Two sovereigns representative of emerging market bond opportunities include an “A”- rated Mexican state bond, with a coupon of 8.5 percent. Maturing at the end of 2015, the bond was yielding 7.2% at the end of October, with a yield to maturity of 5.71%. A “Baa3”-rated Brazilian sovereign, due in the beginning of 2015, has a current yield of 10.4% and a yield to maturity of 11.64%. In contrast, the five-year US Treasury bond is yielding 1.69%.

Dillon surmises demand will receive a lift from US pensions. With assets of $16 trillion, and looking to return 8% a year,” says Dillon, “pension managers will likely boost their current negligible allocation to emerging market debt to between 3 and 6% due to the lack of compelling income alternatives.” Expect a similar shift from European and Asian pensions as well.

Developed Markets

Though limited, a few developed markets offer attractive yields. In late October, a “AAA”-rated Australian sovereign, due in April 2015, is currently yielding 6 percent, with a yield to maturity of 5 percent. Investors can gather up to an additional 100 basis points by venturing to Australian state [e.g., Queensland] and corporate bonds.

What makes these bonds especially attractive is exposure to the Australian dollar. Many analysts believe long term the currency should continue to appreciate given the strength of Australian economy, significant commodity wealth and exports to China, and the US dollar’s weak outlook. [See our story on Australia in August 2010 issue.]

While concerns about European debt and the euro sent yields climbing in troubled peripheral markets this past summer, Oppenheimer’s Sara Zervos believes the response of local governments and the European Central Bank has significantly reduced the likelihood of debt restructuring in places like Spain, Italy, Portugal and Ireland. While spreads over Treasuries have come down from the height of the panic, investors can still collect 5 percent on 3-year Irish sovereigns.

If Zervos’s call is correct, attractive yields will be boosted by subsequent credit improvement and bond appreciation. But continued sluggish economic growth could hamper fiscal recovery. According to a recent forecast by the Economist Intelligence Unit, growth across the eurozone over the next several years is projected to be no more than 1.5 percent.

Mutual Funds

Buying individual bonds offers transparency. Investors know the cost, risk, and yield, there are no annual expenses. In case of a selloff, they can wait until maturity to realize full value. And if exchange rates are undesirable when a bond matures, investors can roll over proceeds into another bond denominated and wait until rates improve before repatriating the currency back into dollars.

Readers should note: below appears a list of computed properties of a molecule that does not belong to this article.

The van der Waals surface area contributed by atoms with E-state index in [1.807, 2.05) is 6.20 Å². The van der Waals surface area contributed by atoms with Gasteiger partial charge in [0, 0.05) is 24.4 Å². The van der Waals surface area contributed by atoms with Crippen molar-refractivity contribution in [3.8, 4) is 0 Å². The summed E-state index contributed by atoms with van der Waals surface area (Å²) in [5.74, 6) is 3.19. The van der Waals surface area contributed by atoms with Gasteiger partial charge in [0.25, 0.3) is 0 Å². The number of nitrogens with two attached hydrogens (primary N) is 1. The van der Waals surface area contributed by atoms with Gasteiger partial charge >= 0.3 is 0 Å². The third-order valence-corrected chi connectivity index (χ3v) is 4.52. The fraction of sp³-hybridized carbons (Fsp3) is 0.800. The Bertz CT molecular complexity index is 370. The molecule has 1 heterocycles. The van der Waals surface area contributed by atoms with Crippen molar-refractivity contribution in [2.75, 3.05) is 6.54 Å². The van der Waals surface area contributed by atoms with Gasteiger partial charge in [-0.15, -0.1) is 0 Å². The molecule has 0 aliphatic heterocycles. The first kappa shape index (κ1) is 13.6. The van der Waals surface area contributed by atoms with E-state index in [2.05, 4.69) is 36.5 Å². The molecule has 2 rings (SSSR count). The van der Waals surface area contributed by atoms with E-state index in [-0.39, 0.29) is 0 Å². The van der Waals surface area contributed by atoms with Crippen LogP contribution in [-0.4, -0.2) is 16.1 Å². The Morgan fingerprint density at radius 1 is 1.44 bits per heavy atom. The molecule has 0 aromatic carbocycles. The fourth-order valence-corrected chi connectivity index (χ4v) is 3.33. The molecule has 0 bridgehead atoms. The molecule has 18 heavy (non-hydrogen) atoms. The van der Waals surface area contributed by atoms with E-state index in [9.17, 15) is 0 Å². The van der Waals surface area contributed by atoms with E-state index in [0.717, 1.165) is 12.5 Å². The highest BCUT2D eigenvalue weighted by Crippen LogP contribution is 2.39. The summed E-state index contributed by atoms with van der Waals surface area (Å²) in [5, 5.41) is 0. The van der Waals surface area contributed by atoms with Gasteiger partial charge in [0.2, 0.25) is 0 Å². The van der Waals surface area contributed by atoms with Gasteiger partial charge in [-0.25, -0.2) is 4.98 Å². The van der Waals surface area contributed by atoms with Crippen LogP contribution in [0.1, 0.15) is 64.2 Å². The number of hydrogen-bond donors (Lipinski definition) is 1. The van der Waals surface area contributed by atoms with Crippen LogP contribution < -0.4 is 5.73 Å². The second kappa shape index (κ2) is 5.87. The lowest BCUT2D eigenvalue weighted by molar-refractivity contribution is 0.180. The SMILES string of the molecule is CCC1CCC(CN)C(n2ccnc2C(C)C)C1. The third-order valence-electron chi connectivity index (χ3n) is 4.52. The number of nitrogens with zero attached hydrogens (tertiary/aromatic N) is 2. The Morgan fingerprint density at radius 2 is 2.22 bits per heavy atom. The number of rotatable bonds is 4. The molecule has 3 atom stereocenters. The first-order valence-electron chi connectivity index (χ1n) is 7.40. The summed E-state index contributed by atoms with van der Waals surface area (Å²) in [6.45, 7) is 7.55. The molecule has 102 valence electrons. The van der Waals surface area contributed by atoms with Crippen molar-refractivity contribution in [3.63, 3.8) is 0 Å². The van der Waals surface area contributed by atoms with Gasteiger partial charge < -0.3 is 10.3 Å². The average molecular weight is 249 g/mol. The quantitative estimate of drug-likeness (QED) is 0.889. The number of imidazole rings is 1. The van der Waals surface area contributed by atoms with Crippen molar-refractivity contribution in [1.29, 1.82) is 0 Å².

But most advisors use mutual funds to navigate global debt markets. They offer access to foreign debt through three types of offerings that invest in government, corporate, and supranational [e.g., World Bank] debt. Bonds are issued in local, dollar- and euro-denominated currencies. And issuers can be local firms or multi-nationals looking to finance local operations.

Most international bond funds are focused on developed markets. Emerging market exposure can only be seriously achieved through dedicated funds. And Global funds provide access across developed markets, including the US.

Investors can buy into three types of funds. The largest are open ended []. This is an evolving group of funds, whose expansion is in response to strong foreign bond performance. They can offer inverse index exposure through shorting.

Key to selecting the right mutual fund is discerning what is driving profitability and how managers are handling risk. Long-term performance is certainly a positive indicator. But it may have been bought with significant volatility that may not sit well with clients, especially since the trick of realizing these managers’ gains is sticking with them during the difficult times.


We are in a strange interest rate environment where developed market yields are at historic lows and faith in emerging economies may be exceeding prudence. A diversified portfolio is essential for weathering what is to come. Christopher Diaz, coportfolio manager of the $515 million ING Global Bond Fund, which was up more than 11% annually over the past three years, thinks the recent run of high annual total return is coming to an end; he projects high single-digit returns going forward.

Though it’s not likely to happen soon, Sara Zervos believes there is significant risk if the US starts bumping up interest rates. “Not only would this likely send more assets back to the states, but foreign bond prices—which are based on spreads above US Treasuries—would likely trend lower.”

Developed markets could slip back into recession. If that happens, repairing the most seriously troubled government imbalances may be difficult. This would likely send the cost of borrowing higher and the price of bonds lower.

In emerging markets where economies are healthier, investor demand has pushed the spread of bonds denominated in US dollars over Treasuries below 300 basis point. But until they are hit with their own crises, and we see how they respond, emerging market security remains suspect, regardless of the present euphoria. “When ever you have so much global interest suddenly focused on a relatively small bond market, that gives reason for caution,” warns T. Rowe Price’s Christopher Dillon.